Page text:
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Black women have been, and are, the backbone of equitable legislation–but they shouldn’t have to be


Throughout American history, but primarily during the Civil Rights Movement of the 20th century, Black women have played a pivotal role in organizing, advocating and ensuring that important pieces of legislation were passed. Despite not being granted voting rights until 1965, Black women—in large part—are the reason why the ‘50s, ‘60s and ‘70s were such important decades for civil rights legislation. Prior to having the right to vote, Black women led civil rights organizations, which achieved suffrage for women as well as other important civil rights objectives during that time, such as ending segregation and redlining. Although Black women were the backbone of the 20th century Civil Rights Movement, this level of political activity stemmed from the 19th century abolition movement. 

During the 20th century, this political involvement was seen in a variety of ways. Black women increasingly worked for schools, as well as for  newspapers, which  gave them a larger platform to advocate for equality. In these positions, they were able to leverage the power of media and education to increase awareness of important issues such as universal suffrage and anti-discrimination. Additionally, they founded important organizations and were members of various social clubs where they planned other ways to advance civil rights, end discrimination and grant universal suffrage. Two prominent organizations were the National Council of Negro Women and the Alpha Suffrage Club which both fought against racism, sexism and discrimination.

In addition to creating and joining civil society organizations, Black women also worked in tandem with Black men who were given the right to vote nearly a century before they were.

When Black men were given the right to vote in 1870, Black women continuously worked in conjunction with them to increase voting participation and to ensure that the Black vote was being used to advance important civil rights legislation. 

Additionally, Black women, and women of color in general, are an increasingly politically interested–and active–demographic, along with other women of color. According to the Center of American Progress, over the years “women of color have constituted a greater and greater share of eligible voters,” and that “they now represent almost one-third of citizen voting age (CVA) women.” Furthermore, Black women have been an integral part in fighting against voter suppression tactics, particularly during the 2020 presidential election. This was especially pertinent with the work done by Stacey Abrams and her grassroots organizations, such as the New Georgia Project, who worked for years to mobilize and engage Black voters in Georgia. Not only has this served as a model for other U.S. states, but it has also been credited by many as being responsible for turning Georgia blue during the 2020 U.S. election.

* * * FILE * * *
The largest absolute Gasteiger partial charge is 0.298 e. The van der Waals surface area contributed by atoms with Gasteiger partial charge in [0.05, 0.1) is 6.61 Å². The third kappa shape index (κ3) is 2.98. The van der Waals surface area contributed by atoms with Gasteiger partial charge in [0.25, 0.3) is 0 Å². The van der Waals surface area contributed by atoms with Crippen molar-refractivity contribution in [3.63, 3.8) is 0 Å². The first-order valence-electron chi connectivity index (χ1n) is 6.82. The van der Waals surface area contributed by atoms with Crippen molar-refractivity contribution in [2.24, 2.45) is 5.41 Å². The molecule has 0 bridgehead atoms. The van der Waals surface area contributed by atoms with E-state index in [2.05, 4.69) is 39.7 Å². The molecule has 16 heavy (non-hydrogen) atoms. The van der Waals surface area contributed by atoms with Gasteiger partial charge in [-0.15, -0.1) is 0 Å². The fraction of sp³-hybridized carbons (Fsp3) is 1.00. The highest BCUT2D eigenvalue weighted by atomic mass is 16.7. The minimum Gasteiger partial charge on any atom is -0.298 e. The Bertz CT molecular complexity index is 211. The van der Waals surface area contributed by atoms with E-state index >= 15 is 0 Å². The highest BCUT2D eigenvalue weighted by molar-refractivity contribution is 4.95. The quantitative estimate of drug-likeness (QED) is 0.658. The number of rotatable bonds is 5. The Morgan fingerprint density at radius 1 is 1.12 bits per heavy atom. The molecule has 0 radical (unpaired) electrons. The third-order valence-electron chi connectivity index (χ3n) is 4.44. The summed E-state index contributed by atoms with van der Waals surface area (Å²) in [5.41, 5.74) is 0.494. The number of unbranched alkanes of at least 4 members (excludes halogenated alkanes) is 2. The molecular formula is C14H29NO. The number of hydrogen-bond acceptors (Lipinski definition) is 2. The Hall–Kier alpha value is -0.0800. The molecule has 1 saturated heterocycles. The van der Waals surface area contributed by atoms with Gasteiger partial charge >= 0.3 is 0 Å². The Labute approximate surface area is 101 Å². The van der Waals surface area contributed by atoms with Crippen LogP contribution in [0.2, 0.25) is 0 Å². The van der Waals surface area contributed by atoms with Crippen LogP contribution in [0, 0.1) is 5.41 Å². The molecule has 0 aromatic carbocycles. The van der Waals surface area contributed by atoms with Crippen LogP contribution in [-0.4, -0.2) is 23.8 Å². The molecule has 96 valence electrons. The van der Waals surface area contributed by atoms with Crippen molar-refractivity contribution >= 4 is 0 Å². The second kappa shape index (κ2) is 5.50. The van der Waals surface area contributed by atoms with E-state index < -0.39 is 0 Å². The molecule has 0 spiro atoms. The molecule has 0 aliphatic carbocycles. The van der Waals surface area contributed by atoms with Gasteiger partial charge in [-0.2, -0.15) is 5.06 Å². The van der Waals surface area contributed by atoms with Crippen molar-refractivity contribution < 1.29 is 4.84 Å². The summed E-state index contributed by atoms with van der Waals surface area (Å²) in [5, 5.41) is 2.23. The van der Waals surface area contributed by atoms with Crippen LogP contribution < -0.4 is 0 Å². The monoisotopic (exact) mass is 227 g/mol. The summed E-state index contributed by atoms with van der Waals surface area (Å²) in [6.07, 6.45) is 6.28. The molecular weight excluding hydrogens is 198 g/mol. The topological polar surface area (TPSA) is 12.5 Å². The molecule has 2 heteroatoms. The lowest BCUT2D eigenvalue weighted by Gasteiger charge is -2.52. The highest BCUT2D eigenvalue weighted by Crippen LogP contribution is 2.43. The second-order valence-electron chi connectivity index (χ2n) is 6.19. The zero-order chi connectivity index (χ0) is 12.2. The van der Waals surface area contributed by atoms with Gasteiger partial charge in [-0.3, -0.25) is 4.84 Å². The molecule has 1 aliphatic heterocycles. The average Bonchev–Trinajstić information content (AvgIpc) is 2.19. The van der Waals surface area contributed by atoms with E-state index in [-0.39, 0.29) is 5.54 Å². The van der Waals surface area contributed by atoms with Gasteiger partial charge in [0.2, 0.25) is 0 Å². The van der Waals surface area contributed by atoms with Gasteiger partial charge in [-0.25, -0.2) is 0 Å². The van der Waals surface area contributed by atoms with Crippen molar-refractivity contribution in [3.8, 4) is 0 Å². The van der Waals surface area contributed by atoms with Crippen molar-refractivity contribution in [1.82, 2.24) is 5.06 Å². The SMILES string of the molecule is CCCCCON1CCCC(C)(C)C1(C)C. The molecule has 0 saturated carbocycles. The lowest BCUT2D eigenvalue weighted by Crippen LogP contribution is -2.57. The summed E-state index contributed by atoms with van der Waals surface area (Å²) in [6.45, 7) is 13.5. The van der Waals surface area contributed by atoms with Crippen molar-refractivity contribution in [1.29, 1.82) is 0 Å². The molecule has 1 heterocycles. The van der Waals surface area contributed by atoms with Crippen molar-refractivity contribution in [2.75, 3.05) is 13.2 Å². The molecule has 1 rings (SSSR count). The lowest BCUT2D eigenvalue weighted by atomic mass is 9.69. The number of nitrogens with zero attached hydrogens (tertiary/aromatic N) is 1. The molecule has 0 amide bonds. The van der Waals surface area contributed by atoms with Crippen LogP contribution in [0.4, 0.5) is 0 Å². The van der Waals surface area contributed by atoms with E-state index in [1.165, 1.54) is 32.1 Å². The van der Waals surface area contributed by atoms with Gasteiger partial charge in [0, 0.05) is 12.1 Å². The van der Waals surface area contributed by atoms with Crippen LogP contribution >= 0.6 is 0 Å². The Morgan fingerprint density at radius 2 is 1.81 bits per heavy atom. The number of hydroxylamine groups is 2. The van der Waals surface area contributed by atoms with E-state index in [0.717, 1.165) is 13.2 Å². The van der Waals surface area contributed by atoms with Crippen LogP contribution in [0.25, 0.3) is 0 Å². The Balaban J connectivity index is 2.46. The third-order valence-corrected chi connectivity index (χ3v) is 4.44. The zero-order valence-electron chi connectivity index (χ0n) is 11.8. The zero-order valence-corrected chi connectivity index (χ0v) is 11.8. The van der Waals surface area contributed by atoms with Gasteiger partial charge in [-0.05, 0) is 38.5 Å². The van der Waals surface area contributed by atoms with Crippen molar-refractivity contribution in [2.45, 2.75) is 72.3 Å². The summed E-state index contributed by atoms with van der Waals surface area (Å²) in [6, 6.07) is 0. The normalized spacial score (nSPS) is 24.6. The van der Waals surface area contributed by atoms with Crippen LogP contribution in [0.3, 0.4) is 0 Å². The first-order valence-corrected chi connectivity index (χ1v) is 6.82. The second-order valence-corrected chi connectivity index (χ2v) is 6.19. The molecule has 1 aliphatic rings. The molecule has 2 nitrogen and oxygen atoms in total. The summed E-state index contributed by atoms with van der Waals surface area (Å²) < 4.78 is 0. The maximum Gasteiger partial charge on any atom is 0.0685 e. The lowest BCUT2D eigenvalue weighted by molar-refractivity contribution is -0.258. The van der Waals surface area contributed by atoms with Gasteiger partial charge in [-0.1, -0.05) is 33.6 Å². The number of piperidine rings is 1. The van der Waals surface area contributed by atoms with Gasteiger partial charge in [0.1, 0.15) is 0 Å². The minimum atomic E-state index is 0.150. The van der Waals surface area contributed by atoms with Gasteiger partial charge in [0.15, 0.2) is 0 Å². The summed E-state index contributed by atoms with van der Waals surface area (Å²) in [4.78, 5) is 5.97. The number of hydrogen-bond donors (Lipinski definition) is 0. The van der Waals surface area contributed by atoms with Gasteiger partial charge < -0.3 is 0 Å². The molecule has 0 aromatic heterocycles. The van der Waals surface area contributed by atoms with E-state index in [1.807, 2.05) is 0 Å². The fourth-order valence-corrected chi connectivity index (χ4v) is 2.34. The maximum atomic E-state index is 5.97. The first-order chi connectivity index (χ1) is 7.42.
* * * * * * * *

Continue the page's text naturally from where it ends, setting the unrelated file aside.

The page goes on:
Although achievements like this are now increasingly recognized and appreciated, it also brings up an important point on political participation discourse. At the same time that many white people discuss “not being into politics,” or “just not being a political person,” Black people don’t have the luxury to not care about politics due to the inherent existential connection in the current legislation being considered and passed. Moreover, while it is true that Black women have played a historically crucial role in politics and civil rights advocacy, it should not have to be that way. This is a sentiment that has been echoed time and time again by Black activists, but it is one that is especially important now, during Black History Month. 

Black women deserve rest, as well as other marginalized groups, who  have historically been leading the fight for civil rights and equitable legislation. While this is a month for celebrating and remembering the accomplishments of Black people throughout the world, it is important to recognize the disproportionate burden that is inherently tied to those accomplishments. 

On a different note, for those who are not politically active, we must consider the systemic inequalities in our country, and the way that racism and white supremacy is not just a thing of the past, and our institutions are deeply rooted in them. As white supremacy is rooted in facets of life like policing, education and the drawing of district lines, it is natural that those who are white benefit directly from those things unless they take every effort to stop it. As this is the case, choosing not to be politically informed and to advocate for equitable policies is to knowingly benefit from white supremacy and to let the burden of fighting fall on only those who are most deeply affected by it, which are Black women. 

These sentiments are not unique, and they have been preached time and time again by Black women. It’s important, particularly for white people, to be cognizant of this aspect of the month, and to be aware of the responsibility that falls upon us to care about and be actively engaged in politics–most prominently because if we don’t, we remain complacent while institutions rooted in white supremacy continue to benefit us.

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About the Contributor
Samuel Weinmann
Samuel Weinmann, Executive Editor
Sam is a junior at the University of New Haven currently studying international affairs. Sam has a passion for international journalism, and is currently interning at Pratosfera, an Italian news publication located in Prato, Italy. Sam is excited to see the magazine grow in its second operational year, and to meet new writers from a variety of different disciplines and backgrounds.
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